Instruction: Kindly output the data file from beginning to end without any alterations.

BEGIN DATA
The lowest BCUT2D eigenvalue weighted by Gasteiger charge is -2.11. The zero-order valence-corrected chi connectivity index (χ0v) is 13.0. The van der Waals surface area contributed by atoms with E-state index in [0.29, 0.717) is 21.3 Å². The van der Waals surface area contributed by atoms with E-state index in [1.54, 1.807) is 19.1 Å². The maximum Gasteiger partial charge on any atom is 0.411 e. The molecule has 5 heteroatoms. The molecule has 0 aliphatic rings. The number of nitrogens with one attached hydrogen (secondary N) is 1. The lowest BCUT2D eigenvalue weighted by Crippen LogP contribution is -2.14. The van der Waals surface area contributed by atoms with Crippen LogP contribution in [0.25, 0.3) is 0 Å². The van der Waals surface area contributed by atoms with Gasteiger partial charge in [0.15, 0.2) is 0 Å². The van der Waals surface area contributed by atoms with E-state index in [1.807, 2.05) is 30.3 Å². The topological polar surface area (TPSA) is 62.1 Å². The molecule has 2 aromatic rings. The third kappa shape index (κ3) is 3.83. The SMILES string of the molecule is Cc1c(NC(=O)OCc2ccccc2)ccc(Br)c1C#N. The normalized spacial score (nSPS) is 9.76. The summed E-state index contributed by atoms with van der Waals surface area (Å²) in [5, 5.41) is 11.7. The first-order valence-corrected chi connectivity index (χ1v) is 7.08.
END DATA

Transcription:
The lowest BCUT2D eigenvalue weighted by Gasteiger charge is -2.11. The zero-order valence-corrected chi connectivity index (χ0v) is 13.0. The van der Waals surface area contributed by atoms with E-state index in [0.29, 0.717) is 21.3 Å². The van der Waals surface area contributed by atoms with E-state index in [1.54, 1.807) is 19.1 Å². The maximum Gasteiger partial charge on any atom is 0.411 e. The molecule has 5 heteroatoms. The molecule has 0 aliphatic rings. The number of nitrogens with one attached hydrogen (secondary N) is 1. The lowest BCUT2D eigenvalue weighted by Crippen LogP contribution is -2.14. The van der Waals surface area contributed by atoms with Crippen LogP contribution in [0.25, 0.3) is 0 Å². The van der Waals surface area contributed by atoms with Gasteiger partial charge in [0.15, 0.2) is 0 Å². The van der Waals surface area contributed by atoms with E-state index in [1.807, 2.05) is 30.3 Å². The topological polar surface area (TPSA) is 62.1 Å². The molecule has 2 aromatic rings. The third kappa shape index (κ3) is 3.83. The SMILES string of the molecule is Cc1c(NC(=O)OCc2ccccc2)ccc(Br)c1C#N. The normalized spacial score (nSPS) is 9.76. The summed E-state index contributed by atoms with van der Waals surface area (Å²) in [5, 5.41) is 11.7. The first-order valence-corrected chi connectivity index (χ1v) is 7.08.